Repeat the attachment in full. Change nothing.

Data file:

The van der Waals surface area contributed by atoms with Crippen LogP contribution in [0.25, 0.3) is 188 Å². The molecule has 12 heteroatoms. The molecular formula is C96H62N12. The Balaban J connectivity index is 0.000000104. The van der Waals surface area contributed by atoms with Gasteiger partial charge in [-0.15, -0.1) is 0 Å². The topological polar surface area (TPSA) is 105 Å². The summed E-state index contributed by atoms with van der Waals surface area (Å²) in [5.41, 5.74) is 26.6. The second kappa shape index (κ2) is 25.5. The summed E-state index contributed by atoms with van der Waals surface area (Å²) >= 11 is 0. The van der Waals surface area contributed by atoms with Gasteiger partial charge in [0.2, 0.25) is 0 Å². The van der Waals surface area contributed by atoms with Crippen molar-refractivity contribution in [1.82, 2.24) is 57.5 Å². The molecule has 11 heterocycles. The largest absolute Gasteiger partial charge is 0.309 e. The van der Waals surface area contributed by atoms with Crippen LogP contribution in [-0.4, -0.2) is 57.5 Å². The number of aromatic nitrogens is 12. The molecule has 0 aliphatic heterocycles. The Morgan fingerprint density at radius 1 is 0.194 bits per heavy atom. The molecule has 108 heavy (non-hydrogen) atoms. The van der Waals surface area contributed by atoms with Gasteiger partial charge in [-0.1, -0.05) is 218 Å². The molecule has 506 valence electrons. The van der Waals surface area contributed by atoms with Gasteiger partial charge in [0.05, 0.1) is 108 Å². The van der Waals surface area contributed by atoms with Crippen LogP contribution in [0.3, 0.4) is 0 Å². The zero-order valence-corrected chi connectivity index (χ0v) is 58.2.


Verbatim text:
The van der Waals surface area contributed by atoms with Crippen LogP contribution in [0.25, 0.3) is 188 Å². The molecule has 12 heteroatoms. The molecular formula is C96H62N12. The Balaban J connectivity index is 0.000000104. The van der Waals surface area contributed by atoms with Gasteiger partial charge in [-0.15, -0.1) is 0 Å². The topological polar surface area (TPSA) is 105 Å². The summed E-state index contributed by atoms with van der Waals surface area (Å²) in [5.41, 5.74) is 26.6. The second kappa shape index (κ2) is 25.5. The summed E-state index contributed by atoms with van der Waals surface area (Å²) >= 11 is 0. The van der Waals surface area contributed by atoms with Gasteiger partial charge in [0.2, 0.25) is 0 Å². The van der Waals surface area contributed by atoms with Crippen molar-refractivity contribution in [1.82, 2.24) is 57.5 Å². The molecule has 11 heterocycles. The largest absolute Gasteiger partial charge is 0.309 e. The van der Waals surface area contributed by atoms with Crippen LogP contribution in [-0.4, -0.2) is 57.5 Å². The number of aromatic nitrogens is 12. The molecule has 0 aliphatic heterocycles. The Morgan fingerprint density at radius 1 is 0.194 bits per heavy atom. The molecule has 108 heavy (non-hydrogen) atoms. The van der Waals surface area contributed by atoms with Gasteiger partial charge in [-0.1, -0.05) is 218 Å². The molecule has 506 valence electrons. The van der Waals surface area contributed by atoms with Gasteiger partial charge in [0.05, 0.1) is 108 Å². The van der Waals surface area contributed by atoms with Crippen LogP contribution in [0.3, 0.4) is 0 Å². The zero-order valence-corrected chi connectivity index (χ0v) is 58.2.